Renewable Energy Fair Saturday in Anchorage

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Biodiesel, composting and saving on your electric bill – they’re all topics covered in workshops at the 8th Annual Renewable Energy Alaska Project, or REAP, fair is taking place Saturday in Anchorage. This year they’ll be 19 presenters from around the state.

Chris Rose is the Executive Director of REAP, a non-profit that promotes renewable energy in Alaska. He says, this year they’ll be more than 40 booths at the REAP fair.

“Some of those are informational booths; some are craft vendors; Some are food vendors; we have a beer tent there,”  Rose said. “We also have a bunch of people with electric and alternative vehicles – some that are homemade there that people can check out.”

“I think what people like to do is look at all the information that’s out there, listen to the music, sit in the grass and go to a few workshops.”

Chris Rose, executive director of REAP

REAP is a non-profit coalition of more than 80 energy stakeholders from around the state. Their mission is to increase the production of renewable energy in Alaska. At Saturday’s fair, they’ll be 19 workshops on everything from Tidal Power to how to make your home more energy efficient.

“One of the workshops that I really want to see myself is Thorsten Chlupp’s workshop that will be at 2:00 [p.m.] on ‘Living with the Arctic Sun,” Rose said. “He is a designer and builder up in Fairbanks and he’s building zero net energy homes, meaning he’s building homes, right now, in Fairbanks, that produce just as much energy as they produce.”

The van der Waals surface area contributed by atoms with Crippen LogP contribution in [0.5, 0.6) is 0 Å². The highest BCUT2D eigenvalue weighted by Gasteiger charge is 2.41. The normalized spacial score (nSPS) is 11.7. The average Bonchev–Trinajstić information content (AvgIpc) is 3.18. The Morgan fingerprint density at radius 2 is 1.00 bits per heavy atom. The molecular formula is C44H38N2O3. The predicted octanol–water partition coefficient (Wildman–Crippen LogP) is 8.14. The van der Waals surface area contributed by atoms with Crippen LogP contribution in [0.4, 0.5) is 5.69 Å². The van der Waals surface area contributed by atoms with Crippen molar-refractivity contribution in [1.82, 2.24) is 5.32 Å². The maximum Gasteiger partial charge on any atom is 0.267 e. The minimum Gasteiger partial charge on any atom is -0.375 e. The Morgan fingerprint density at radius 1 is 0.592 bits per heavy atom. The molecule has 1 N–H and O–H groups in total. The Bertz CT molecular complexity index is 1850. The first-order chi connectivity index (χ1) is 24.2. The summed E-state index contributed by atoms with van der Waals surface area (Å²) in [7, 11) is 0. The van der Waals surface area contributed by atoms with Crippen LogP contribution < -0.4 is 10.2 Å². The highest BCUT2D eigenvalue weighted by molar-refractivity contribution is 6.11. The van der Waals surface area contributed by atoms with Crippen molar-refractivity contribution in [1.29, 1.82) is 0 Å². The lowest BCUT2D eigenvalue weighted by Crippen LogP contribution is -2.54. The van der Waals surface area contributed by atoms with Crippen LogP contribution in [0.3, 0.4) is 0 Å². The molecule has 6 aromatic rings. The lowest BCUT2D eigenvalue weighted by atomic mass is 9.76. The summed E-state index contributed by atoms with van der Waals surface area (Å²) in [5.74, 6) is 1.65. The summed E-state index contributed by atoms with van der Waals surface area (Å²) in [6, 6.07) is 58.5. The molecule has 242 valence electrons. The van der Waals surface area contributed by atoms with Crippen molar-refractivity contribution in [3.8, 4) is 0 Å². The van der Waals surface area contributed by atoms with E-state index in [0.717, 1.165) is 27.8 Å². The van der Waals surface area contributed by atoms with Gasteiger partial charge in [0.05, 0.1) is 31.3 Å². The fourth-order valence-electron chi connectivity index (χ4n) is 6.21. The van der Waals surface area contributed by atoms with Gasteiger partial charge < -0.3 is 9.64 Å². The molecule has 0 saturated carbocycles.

“So that’s going to be a really interesting workshop that I hope a lot of people can catch.”

Music will include Evan Phillips, Tim Easton Rebel Blues and more. The REAP fair runs from 11:00 a.m. to 9:00 p.m. Saturday on the park strip, between G & I Streets.

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Daysha Eaton, KMXT - Kodiak
Daysha Eaton is a contributor with the Alaska Public Radio Network. Daysha Eaton holds a B.A. from Evergreen State College, and a M.A. from the University of Southern California. Daysha got her start in radio at Seattle public radio stations, KPLU and KUOW. Before coming to KBBI, she was the News Director at KYUK in Bethel. She has also worked as the Southcentral Reporter for KSKA in Anchorage. Daysha's work has appeared on NPR's "Morning Edition" and "All Things Considered", PRI's "The World" and "National Native News". She's happy to take assignments, and to get news tips, which are best sent via email. Daysha became a journalist because she believes in the power of storytelling. Stories connect us and they help us make sense of our world. They shed light on injustice and they comfort us in troubled times. She got into public broadcasting because it seems to fulfill the intention of the 4th Estate and to most effectively apply the freedom of the press granted to us through the Constitution. She feels that public radio has a special way of moving people emotionally through sound, taking them to remote places, introducing them to people they would not otherwise meet and compelling them to think about issues they might ordinarily overlook.